• Exploring the service and support needs of male, lesbian, gay, bi-sexual and transgendered and black and other minority ethnic victims of sexual violence.
rea process 1
REA process (1)
  • Criteria to examine:
    • the extent and nature of domestic violence;
    • IMPACT
    • service use;
    • and service need
  • New REA assessment tool:
    • the framework for assessing qualitative evaluations developed by the National Centre for Social Research.
    • The Critical Appraisal Skills Programme (CASP) tool for quantitative studies.
slide6
Does the study address a clearly focused question?
  • Did the authors use an appropriate method to answer their question?
  • Was the sample recruited in an acceptable way?
  • Were data collection tools administered adequately?
  • How well has the approach to and formulation of the analysis been conveyed?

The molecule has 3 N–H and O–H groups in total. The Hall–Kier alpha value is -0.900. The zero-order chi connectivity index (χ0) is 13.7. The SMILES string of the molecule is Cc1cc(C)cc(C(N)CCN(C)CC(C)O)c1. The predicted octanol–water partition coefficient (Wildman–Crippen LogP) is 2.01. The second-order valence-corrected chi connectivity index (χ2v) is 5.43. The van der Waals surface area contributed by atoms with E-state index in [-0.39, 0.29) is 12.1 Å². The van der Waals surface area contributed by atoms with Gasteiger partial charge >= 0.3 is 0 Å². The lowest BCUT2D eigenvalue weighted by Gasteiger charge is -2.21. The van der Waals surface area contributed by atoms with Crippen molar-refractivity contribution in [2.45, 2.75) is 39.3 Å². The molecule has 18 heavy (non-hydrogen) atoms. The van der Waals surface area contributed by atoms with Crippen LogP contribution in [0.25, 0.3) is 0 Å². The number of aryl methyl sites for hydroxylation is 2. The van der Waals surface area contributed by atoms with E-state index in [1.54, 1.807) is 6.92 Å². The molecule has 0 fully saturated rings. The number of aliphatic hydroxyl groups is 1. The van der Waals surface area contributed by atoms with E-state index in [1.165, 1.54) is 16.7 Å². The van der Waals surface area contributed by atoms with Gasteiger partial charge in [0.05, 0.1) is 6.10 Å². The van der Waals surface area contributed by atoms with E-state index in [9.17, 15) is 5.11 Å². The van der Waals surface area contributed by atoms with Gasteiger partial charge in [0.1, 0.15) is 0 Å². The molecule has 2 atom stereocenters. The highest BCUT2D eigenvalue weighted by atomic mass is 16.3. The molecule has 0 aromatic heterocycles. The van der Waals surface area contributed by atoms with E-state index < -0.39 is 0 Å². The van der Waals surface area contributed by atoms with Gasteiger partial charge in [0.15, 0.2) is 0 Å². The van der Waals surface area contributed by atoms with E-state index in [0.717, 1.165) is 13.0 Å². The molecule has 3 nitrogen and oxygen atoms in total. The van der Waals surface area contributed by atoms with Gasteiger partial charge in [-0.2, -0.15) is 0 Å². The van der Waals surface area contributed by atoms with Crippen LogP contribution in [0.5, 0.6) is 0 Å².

• Contexts of data sources and confounding factors.
  • If, longitudinal study – was the follow-up of subjects complete and long enough?
  • How credible are the findings?
  • Can the results be applied to the local population?
  • Do the results fit with other available evidence?
rea process 2
REA process (2)

Generic DV terms = 2,121 hits.

Sexual orientation including the terms:

Homosexual$ [27396 hits];

Same sex [11365 hits];

Lesbian [3222 hits];

Gay [6421 hits];

Bisexual [3350 hits];

Transgender [442 hits] were carried out.

slide8
Linking the sexual orientation terms resulted in 20,549 hits, which, when combined with the abuse and violence terms, resulted in 141 hits.

These were then examined by hand.

Hand searches were also conducted within the Journal of the Gay and Lesbian Medical Association [2000-2002] and Sex Roles.